FAQs

FAQs (Frequently Asked Questions)

Our best inspirations come from reader questions, and we’ve enjoyed answering them since starting this blog to support our books in 2007.  Click on any of the questions below– these are the ones that seem to be on a lot of bakers’ minds.  If you’re having a problem with one of our recipes, breeze through these FAQs first. If you can’t find an answer there, click on any “Comments” field adjoining a “post” here on the website (doesn’t have to be related to the content underneath). Tell us which book you’re working from, and which recipe and page number.

And please understand that our publisher would disown us if we put all our full-detail recipes here on the website or in the comment responses.  If we did, there’d really be little reason for anyone to buy our books.  This site is mainly a way of reaching out to our readers, and supporting them as they work on recipes that appear in our published books.

  1. I posted a comment to this site but it hasn’t appeared. What happened?
  2. Contest and Giveaway Rules
  3. Convection oven: Any adjustment needed?
  4. Dense or gummy crumb: What am I doing wrong?
  5. Flour varieties: Do I need to adjust the liquids when I use different kinds of white flour?
  6. Freezing the dough: Can I do it?
  7. Fresh-ground grains: can I use them with this method?
  8. Gluten-Free Frequently Asked Questions (GF FAQs)
  9. Gray color on my dough: Is there something wrong?
  10. High-altitude baking: How do I adjust the recipes for high-altitude?
  11. Incorporating dried fruit, nuts, or herbs into stored dough: How do I do it?
  12. Larger loaves: What adjustments are needed?
  13. Left the dough on the counter overnight! Can I still use it?
  14. Measuring flour by volume: How we measured when we tested the recipes (scoop-and-sweep)
  15. Missing instructions and missing recipes: Some of the web-based recipes don’t have everything I need to make the bread, and others are missing from the website altogether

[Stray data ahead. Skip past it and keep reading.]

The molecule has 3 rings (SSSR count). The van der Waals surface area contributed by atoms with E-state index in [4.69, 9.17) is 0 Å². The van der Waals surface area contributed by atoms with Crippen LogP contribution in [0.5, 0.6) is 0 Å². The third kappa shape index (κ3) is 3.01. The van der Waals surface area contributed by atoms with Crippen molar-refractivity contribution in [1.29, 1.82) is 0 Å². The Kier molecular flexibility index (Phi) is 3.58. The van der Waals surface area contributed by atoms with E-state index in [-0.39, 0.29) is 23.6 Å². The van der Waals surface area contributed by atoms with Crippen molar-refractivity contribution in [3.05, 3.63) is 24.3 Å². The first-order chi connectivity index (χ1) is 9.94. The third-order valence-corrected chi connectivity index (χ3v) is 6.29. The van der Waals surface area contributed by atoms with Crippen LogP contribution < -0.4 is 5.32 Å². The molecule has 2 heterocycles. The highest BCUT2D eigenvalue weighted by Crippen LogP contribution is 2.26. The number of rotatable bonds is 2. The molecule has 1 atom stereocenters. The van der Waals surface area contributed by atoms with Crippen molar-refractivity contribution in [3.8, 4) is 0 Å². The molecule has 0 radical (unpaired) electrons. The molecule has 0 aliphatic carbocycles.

16. Nutrition content: How can I calculate it?
  17. Photographs: Can I post pictures to this website?
  18. Privacy Policy
  19. Refrigerator rise trick: The formed loaves or rolls rise overnight and are ready for the oven the next day
  20. Rising: My shaped loaves don’t seem to rise much before it’s time for the oven.  What am I doing wrong?
  21. Salt: Can I decrease the amount of salt in the recipes?  How do I adjust for different kinds of salt?
  22. Sourdough starter: Can I use it with this method?
  23. Steam alternatives: How do I create a steam environment for a great crust when my oven doesn’t trap steam well?
  24. Stone broke! What did I do wrong?
  25. Storing bread: What’s the best way to do it?
  26. Traditional recipes: How can they be converted to the ABin5 method?
  27. Underbaked! My loaf didn’t bake through to the center.  What am I doing wrong?
  28. Web use: Can I use your recipes on my own website, in my class, or in a publication?
  29. Weighing ingredients instead of using cup measures: How do you do it?
  30. Whole grain flours and vital wheat gluten: How do you use them?
  31. Whole grain flours and doughs without vital wheat gluten: How do those work?
  32. Yeast: Can it be decreased in the recipes?

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3,204 thoughts on “FAQs

  1. Hello, I am looking at the Danis-ish recipe in Holiday and Celebration Bread in Five Minutes a Day on p. 334-335. It says to repeat the whole process after adding the butter and folding twice. Does that mean you add an additional measure of butter so there are two layers instead of one. The recipe only calls for enough for one pass. I am loving all of your books, thank you!

    1. Michelle, I can see the confusion here. This recipe is Zoe’s baby, and she won’t be on Comments until tomorrow. I’ll ask her to check in and respond here because honestly, I’m not sure!

    2. Hi Michele,

      Can you tell me which number step in the recipe is confusing and I’ll try to help. I think you are referring to the folding, which is repeated 3 times, but you only add butter once.

      Thanks, Zoë

      1. Thank you Zoe, I was referring to the folding steps and adding more butter to the last part of the process.

      2. Hi Michele,

        You only add butter once, then do all of the folding without adding any more. I am sorry if that was confusing.

        Thanks, Zoë